When vaccine product inserts and the CDC’s Vaccine Information Statements list fever as a potential side effect, most pediatricians shrug it off with advice to take acetaminophen. When they see children with seizure disorders, they are mostly commonly concerned with what anti-seizure medication might help. Consideration of root causes to prevent seizures are not present in pediatric practice – and concern over taking steps to reduce the likelihood of preventing progression from seizure susceptibility to full-blown seizure disorders are not even imagined.
It is universally known that some infections, like the common cold, or the influenza virus, can induce fever. One fact that is not as well known that fevers can induce seizures – and that repeated fever can lead to seizure disorders including epilepsy. GABAA receptors are a responsible for fast synaptic inhibition in the cerebral cortex. This occurs via reduction of cellular excitability via GABAA receptor activation. These receptors can be impaired due to mutations, and it has long been known that heritable variation in GABAA receptors is associated with familial forms of epilepsy (see, e.g., Fedi et al., 2007). It is known that children with genetic variants in the GABAA receptor γ2 subunit are at increased risk of febrile seizures (e.g., Hancii et al. (2014). Moreover, the specific mechanisms by which the mutations confer greater risk has been elucidated by Kang et al., (2006): febrile seizures are likely produced by a temperature-induced dynamic reduction of susceptible mutant surface GABAA receptors in response to fever.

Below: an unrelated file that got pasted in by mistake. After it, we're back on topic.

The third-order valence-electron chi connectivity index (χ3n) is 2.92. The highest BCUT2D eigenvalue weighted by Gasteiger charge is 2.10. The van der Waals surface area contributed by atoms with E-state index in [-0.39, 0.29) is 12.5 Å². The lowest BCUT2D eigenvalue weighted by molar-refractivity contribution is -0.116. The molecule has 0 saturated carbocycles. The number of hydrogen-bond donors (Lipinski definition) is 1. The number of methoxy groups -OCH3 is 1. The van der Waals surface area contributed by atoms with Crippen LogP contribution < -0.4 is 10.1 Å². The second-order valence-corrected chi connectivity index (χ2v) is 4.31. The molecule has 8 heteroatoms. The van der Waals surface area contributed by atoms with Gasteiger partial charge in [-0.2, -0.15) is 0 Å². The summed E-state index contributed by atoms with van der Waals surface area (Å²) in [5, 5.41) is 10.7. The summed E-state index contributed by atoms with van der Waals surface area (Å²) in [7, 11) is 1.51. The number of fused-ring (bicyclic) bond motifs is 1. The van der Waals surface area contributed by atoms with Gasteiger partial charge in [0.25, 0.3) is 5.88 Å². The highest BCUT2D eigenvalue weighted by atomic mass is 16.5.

From a mechanistic viewpoint, it is clear that fevers are dangerous for individuals with GABAA receptor genetic variation. So it’s puzzling to some why there is no genetic screen at birth for GABAA receptors, when clearly, every vaccination is a potential fever, and every fever a potential trigger for the mechanism that leads to epilepsy.